Interesting post by the Retraction Watch blog, pointing to an interesting paper published last week in the Annals of Emergency Medicine. An excerpt from the blog post:
Over 14 years, 84 editors at the journal rated close to 15,000 reviews by about 1,500 reviewers. Highlights of their findings:
…92% of peer reviewers deteriorated during 14 years of study in the quality and usefulness of their reviews (as judged by editors at the time of decision), at rates unrelated to the length of their service (but moderately correlated with their mean quality score, with better-than average reviewers decreasing at about half the rate of those below average). Only 8% improved, and those by very small amount.
How bad did they get? The reviewers were rated on a scale of 1 to 5 in which a change of 0.5 (10%) had been earlier shown to be “clinically” important to an editor. Read more »
*This blog post was originally published at Gary Schwitzer's HealthNewsReview Blog*
Peer review has been the cornerstone of quality control in academia, including science and medicine, for the past century. The process is slow and laborious, but a necessary filter in order to maintain a certain standard within the literature. Yet more and more scholars are recognizing the speed, immediacy, and openness of the Internet as a tool for exchanging ideas and information, and this is causing some to question the methods of peer review. A recent New York Times article discusses this issue.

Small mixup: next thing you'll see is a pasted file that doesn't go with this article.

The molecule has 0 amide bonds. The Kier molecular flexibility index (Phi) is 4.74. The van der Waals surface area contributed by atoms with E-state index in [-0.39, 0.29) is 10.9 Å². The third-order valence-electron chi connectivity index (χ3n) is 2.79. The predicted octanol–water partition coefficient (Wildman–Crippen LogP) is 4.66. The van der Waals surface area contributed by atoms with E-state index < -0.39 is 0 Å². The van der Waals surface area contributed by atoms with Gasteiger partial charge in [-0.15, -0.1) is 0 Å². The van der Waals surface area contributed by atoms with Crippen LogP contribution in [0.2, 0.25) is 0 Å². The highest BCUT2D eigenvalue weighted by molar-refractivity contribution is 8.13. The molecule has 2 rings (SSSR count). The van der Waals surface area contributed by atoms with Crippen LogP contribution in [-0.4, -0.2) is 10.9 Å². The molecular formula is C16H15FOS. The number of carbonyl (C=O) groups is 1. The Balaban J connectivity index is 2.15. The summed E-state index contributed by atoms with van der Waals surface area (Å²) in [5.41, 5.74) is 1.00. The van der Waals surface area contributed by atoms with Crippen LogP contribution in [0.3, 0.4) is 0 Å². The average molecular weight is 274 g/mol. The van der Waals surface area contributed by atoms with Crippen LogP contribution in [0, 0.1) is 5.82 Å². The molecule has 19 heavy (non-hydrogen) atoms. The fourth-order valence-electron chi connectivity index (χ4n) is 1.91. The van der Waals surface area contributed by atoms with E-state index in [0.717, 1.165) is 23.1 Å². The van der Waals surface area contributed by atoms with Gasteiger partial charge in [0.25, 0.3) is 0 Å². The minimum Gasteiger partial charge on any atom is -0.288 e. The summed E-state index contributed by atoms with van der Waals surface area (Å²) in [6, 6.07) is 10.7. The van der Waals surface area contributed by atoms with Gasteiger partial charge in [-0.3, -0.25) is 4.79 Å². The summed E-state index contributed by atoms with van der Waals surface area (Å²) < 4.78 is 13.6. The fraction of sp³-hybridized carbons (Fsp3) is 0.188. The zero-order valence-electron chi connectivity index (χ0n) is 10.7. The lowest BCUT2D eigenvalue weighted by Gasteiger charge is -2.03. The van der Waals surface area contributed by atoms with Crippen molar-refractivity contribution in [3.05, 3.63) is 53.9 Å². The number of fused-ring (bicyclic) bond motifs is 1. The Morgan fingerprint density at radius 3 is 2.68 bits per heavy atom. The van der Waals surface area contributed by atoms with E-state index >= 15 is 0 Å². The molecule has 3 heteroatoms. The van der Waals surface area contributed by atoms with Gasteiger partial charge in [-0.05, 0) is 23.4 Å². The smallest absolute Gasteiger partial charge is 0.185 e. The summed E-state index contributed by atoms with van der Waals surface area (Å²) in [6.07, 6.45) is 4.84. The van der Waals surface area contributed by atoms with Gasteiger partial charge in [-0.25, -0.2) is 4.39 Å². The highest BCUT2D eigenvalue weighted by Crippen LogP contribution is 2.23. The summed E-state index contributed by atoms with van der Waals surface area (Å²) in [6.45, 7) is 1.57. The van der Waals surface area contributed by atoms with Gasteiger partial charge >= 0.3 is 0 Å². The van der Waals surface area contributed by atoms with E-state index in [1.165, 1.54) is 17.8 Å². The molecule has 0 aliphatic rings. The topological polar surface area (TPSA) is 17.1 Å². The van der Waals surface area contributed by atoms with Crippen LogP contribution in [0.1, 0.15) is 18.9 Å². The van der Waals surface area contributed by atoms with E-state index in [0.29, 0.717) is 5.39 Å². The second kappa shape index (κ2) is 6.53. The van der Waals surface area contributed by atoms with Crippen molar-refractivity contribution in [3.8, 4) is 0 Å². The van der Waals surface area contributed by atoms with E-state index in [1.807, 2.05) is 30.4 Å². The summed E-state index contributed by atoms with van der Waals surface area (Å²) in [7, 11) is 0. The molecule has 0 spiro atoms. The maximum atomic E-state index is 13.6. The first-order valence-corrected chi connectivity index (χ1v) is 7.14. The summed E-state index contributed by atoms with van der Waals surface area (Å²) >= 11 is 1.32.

This issue is very relevant to Science-Based Medicine (SBM) as this is in part an experiment –- an attempt to produce a high quality, editorially filtered, but not peer-reviewed, online journal. Our process here is simple. Outside submissions are reviewed by two or more editors and typically are either accepted with minor revisions or rejected. In addition we have a staff of regular contributors –- those who have a proven track record of producing high quality articles. There is no pre-publication review for their submissions, and they are able to post directly to SBM. Read more »
*This blog post was originally published at Science-Based Medicine*